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A Tip of the Cheesehead to the Mac & Cheese Contestants



When I think of comfort food, macaroni and cheese is among my top three ranking in the carb comfort zone with deep-dish pizza and buckwheat pancakes.

Whether it’s the iconic blue Kraft box, complete with powdered orange cheese, or the trendy side dishes that seem to be on every menu, macaroni and cheese is an adaptable comfort food. From the ubiquitous lobster mac and cheese or fried triangle bites served up in pubs, it can provide sustenance for the soul.

Just recently Lactalis Food Service sponsored Buffalo’s Best Mac & Cheese Challenge, which included 20 local eateries. Customers had the opportunity to win an iPad and restaurant gift certificates when they ordered, tasted and cast their online ballot for the mac and cheese creation that featured on of Lactalis’ artisan cheeses

From left: Conor Casey, Adam Lizak, Maura Crawford and John Cononico from Lactalis
After a hard-fought battle, Sole Restaurant emerged as the big cheese, winning the contest for their “Latin Mac & Cheese,” featuring Don Bernardo Manchego. Maura Crawford opened Sole in 2007 at the Walker Center in Williamsville. A year ago, they relocated the Pan Latin themed restaurant to 810 Elmwood Avenue in the city.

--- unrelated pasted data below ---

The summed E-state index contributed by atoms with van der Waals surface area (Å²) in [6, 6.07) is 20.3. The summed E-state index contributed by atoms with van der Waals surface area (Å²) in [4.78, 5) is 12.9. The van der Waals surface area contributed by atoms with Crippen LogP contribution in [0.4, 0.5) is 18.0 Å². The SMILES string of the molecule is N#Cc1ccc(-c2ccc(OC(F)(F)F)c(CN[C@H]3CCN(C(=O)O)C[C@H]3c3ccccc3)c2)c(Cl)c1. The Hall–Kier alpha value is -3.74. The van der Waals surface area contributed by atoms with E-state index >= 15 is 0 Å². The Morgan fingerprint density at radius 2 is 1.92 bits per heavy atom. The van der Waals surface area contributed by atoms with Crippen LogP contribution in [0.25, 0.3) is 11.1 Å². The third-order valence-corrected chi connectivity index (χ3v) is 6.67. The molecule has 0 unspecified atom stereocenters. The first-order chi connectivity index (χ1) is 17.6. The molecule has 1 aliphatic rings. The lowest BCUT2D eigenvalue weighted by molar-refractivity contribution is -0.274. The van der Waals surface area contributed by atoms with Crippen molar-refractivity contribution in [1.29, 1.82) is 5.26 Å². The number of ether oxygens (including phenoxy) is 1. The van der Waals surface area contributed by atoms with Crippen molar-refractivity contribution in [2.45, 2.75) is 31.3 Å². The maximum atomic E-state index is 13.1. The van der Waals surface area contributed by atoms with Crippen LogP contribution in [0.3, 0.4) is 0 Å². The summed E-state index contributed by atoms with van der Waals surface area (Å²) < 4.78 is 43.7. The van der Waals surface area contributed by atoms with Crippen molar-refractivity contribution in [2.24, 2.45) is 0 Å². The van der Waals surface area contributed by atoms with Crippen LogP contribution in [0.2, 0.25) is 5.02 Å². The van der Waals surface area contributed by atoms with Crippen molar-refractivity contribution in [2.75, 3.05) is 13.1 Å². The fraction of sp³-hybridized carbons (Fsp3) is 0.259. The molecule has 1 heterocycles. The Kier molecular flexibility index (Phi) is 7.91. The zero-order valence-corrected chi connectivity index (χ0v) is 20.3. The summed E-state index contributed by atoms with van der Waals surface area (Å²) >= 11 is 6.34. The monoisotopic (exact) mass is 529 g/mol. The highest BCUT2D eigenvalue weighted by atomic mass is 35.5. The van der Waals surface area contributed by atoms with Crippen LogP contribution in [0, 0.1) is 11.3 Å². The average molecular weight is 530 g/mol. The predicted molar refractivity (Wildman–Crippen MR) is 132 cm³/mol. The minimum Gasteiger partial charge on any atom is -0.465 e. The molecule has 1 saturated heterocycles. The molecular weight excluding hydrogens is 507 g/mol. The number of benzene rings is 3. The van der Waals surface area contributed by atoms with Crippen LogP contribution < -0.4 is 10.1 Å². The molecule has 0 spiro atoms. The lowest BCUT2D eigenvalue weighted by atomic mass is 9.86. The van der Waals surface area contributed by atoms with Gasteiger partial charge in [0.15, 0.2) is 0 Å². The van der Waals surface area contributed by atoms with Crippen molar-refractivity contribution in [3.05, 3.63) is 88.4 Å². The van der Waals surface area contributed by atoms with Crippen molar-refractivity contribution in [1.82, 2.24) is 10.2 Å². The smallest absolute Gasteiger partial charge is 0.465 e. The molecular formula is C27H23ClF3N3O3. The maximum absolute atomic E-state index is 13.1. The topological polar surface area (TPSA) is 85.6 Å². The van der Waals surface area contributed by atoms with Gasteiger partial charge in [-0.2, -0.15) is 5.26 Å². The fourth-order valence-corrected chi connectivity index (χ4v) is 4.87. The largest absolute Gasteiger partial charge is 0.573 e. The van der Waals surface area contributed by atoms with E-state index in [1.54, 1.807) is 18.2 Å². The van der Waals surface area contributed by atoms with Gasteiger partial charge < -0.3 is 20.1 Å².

Sole was an eager participant in the Challenge. “So many competitions these days are smackdowns or showdowns.  I don’t care for the gladiatorial aspect of those competitions.  I don’t think there is such a thing as bad mac and cheese, customer interaction is always a great idea and business stimulator, so any way you looked at it, you couldn’t lose,” Crawford said.
 
She and her staff decided Manchego was the right choice for their spicy recipe. “We use Manchego a lot.  It’s a little pricier than some we could use, but the impact on nachos, tacos, rellenos, Chicken Buenos Aires and specials is amazing.  It shreds well, melts well, and the flavor stands up to other ingredients and doesn’t get lost in the sauce.
 
The winning recipe was a team effort-the most fun part of the restaurant business.
 
“I love conversations where you discuss the virtues of macaroni like it was part of the G20 summit.  Kudos go to Chefs Adam Lizak and Conor Casey, “noted Crawford. “I think we all agree that the coup de grace was the pickled jalapeno-it just made all of the other flavors pop.”

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